Lung cancer remained the top killer of Iowans in the report just released by the State Health Registry, but researchers say they are concerned about the growing number of cases of liver cancer.
“The rate of new cases in Iowa has roughly tripled from 1975 to 2014. A similar trend has been seen in other registries across in the United States,” according to Doctor Mary Charlton. “Among Iowans, liver cancer is the 13th leading cause of cancer deaths among men and women combined. Chronic infections with hepatitis C or hepatitis B are the major risk factors for liver cancer.”
Charlton is assistant professor of epidemiology at the U-I College of Public Health where the State Health Registry is based. She says Baby Boomers are seeing big increases in cases of liver cancer.
“This is because the hepatitis C infection was the most common in the 1960s to the 1980s before this virus was discovered and preventive measures — including the screening of the blood supply — became possible. It is estimated that the Baby Boomers are five times more likely to have hepatitis C compared to other groups,” Charlton explains.
Doctor Michael Voig is a clinical professor of internal medicine at University of Iowa Hospitals and Clinics and says the Iowa Department of Public Health reported a little more than 21,000 cases of hepatitis C as of March of last year. He says based on those numbers there’s likely to be between 35,000 and 130,000 people who are infected with hepatitis C and as many as 110,000 are undiagnosed. Voigt says the disease often goes undetected unless you get tested.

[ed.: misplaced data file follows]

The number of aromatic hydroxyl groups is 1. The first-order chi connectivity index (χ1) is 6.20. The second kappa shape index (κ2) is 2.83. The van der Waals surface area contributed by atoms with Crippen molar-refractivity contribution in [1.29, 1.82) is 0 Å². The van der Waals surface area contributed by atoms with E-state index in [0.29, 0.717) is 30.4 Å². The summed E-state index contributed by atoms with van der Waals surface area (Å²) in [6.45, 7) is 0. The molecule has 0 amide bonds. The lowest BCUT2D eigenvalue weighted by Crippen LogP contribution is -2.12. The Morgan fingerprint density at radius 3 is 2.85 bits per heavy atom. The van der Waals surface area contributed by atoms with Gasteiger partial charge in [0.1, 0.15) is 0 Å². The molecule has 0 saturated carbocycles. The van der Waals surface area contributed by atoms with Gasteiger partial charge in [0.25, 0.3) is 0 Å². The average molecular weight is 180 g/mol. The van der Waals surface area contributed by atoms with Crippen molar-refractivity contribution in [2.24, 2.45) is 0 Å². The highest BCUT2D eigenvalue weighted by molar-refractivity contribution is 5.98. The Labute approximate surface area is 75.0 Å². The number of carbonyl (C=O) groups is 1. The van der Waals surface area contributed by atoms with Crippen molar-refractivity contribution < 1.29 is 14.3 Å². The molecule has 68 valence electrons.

“One point to make is that hepatitis C is systematically downplayed within the media and within people’s consciousness,” Voigt says. “And I personally believe the reason for that is because it is a silent and slow killer. Because something takes a long time to develop, people kind of just put it aside or ignore it.”
The Centers for Disease Control and Prevention (CDC) recommends that everyone born between 1945 and 1965 be tested for hepatitis C. Voigt says there are very effective treatments.
“We expect an almost 100 percent cure rate for hepatitis C. As far as hepatitis B is concerned, that is absolutely preventable as well,”Voigt says. “The point being — that we have the ability to take the measures to prevent liver cancer in the future an all these other complications for these diseases.” Voigt says the State of Iowa severely restricts they payment for treatment of hepatitis C with 90 percent of Medicaid requests for payment refused.
“I think that this epidemic that we’re seeing — this increasing rate of hepatitis C and B related disease is preventable — but we have to have the will to do this and actually find the wherewithal to actually get these people treated,” Voigt says. Voigt says it’s not just an issue for Baby Boomers as hepatitis C cases are also increasing dramatically among Iowans between the ages of 18 and 30. The Iowa Cancer report was released last Wednesday.